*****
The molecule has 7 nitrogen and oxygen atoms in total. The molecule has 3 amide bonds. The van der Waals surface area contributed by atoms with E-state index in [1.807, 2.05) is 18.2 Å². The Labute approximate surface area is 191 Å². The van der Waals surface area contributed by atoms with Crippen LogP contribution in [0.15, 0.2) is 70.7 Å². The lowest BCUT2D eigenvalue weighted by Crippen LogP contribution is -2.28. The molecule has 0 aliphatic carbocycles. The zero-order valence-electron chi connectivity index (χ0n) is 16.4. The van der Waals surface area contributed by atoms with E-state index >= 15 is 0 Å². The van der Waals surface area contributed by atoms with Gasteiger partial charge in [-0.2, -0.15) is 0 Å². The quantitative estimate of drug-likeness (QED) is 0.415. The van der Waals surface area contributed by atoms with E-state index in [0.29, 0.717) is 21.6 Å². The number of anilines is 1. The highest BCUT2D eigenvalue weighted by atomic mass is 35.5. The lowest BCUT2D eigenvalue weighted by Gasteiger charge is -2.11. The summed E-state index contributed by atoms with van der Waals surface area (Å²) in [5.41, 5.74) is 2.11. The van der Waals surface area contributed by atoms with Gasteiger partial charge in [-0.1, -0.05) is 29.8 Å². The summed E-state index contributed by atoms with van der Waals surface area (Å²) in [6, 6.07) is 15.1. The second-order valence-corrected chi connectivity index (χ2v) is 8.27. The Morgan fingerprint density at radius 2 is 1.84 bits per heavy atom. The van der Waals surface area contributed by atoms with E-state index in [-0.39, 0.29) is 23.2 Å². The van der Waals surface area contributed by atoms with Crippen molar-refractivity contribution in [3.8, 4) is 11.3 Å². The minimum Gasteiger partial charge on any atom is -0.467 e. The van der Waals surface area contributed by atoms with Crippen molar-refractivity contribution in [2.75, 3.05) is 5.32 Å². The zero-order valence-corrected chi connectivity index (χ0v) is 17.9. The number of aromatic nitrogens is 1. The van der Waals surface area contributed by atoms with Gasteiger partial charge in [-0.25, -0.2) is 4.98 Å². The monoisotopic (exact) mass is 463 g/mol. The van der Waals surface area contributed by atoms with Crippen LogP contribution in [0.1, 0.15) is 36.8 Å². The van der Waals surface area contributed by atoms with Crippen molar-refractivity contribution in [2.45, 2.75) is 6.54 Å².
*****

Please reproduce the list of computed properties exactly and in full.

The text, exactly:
The molecule has 7 nitrogen and oxygen atoms in total. The molecule has 3 amide bonds. The van der Waals surface area contributed by atoms with E-state index in [1.807, 2.05) is 18.2 Å². The Labute approximate surface area is 191 Å². The van der Waals surface area contributed by atoms with Crippen LogP contribution in [0.15, 0.2) is 70.7 Å². The lowest BCUT2D eigenvalue weighted by Crippen LogP contribution is -2.28. The molecule has 0 aliphatic carbocycles. The zero-order valence-electron chi connectivity index (χ0n) is 16.4. The van der Waals surface area contributed by atoms with E-state index >= 15 is 0 Å². The van der Waals surface area contributed by atoms with Gasteiger partial charge in [-0.2, -0.15) is 0 Å². The quantitative estimate of drug-likeness (QED) is 0.415. The van der Waals surface area contributed by atoms with E-state index in [0.29, 0.717) is 21.6 Å². The number of anilines is 1. The highest BCUT2D eigenvalue weighted by atomic mass is 35.5. The lowest BCUT2D eigenvalue weighted by Gasteiger charge is -2.11. The summed E-state index contributed by atoms with van der Waals surface area (Å²) in [5.41, 5.74) is 2.11. The van der Waals surface area contributed by atoms with Gasteiger partial charge in [-0.1, -0.05) is 29.8 Å². The summed E-state index contributed by atoms with van der Waals surface area (Å²) in [6, 6.07) is 15.1. The second-order valence-corrected chi connectivity index (χ2v) is 8.27. The Morgan fingerprint density at radius 2 is 1.84 bits per heavy atom. The van der Waals surface area contributed by atoms with E-state index in [-0.39, 0.29) is 23.2 Å². The van der Waals surface area contributed by atoms with Crippen molar-refractivity contribution in [3.8, 4) is 11.3 Å². The minimum Gasteiger partial charge on any atom is -0.467 e. The van der Waals surface area contributed by atoms with Crippen molar-refractivity contribution in [2.75, 3.05) is 5.32 Å². The zero-order valence-corrected chi connectivity index (χ0v) is 17.9. The number of aromatic nitrogens is 1. The van der Waals surface area contributed by atoms with Gasteiger partial charge in [-0.25, -0.2) is 4.98 Å². The monoisotopic (exact) mass is 463 g/mol. The van der Waals surface area contributed by atoms with Crippen LogP contribution in [0.1, 0.15) is 36.8 Å². The van der Waals surface area contributed by atoms with Crippen molar-refractivity contribution in [2.45, 2.75) is 6.54 Å².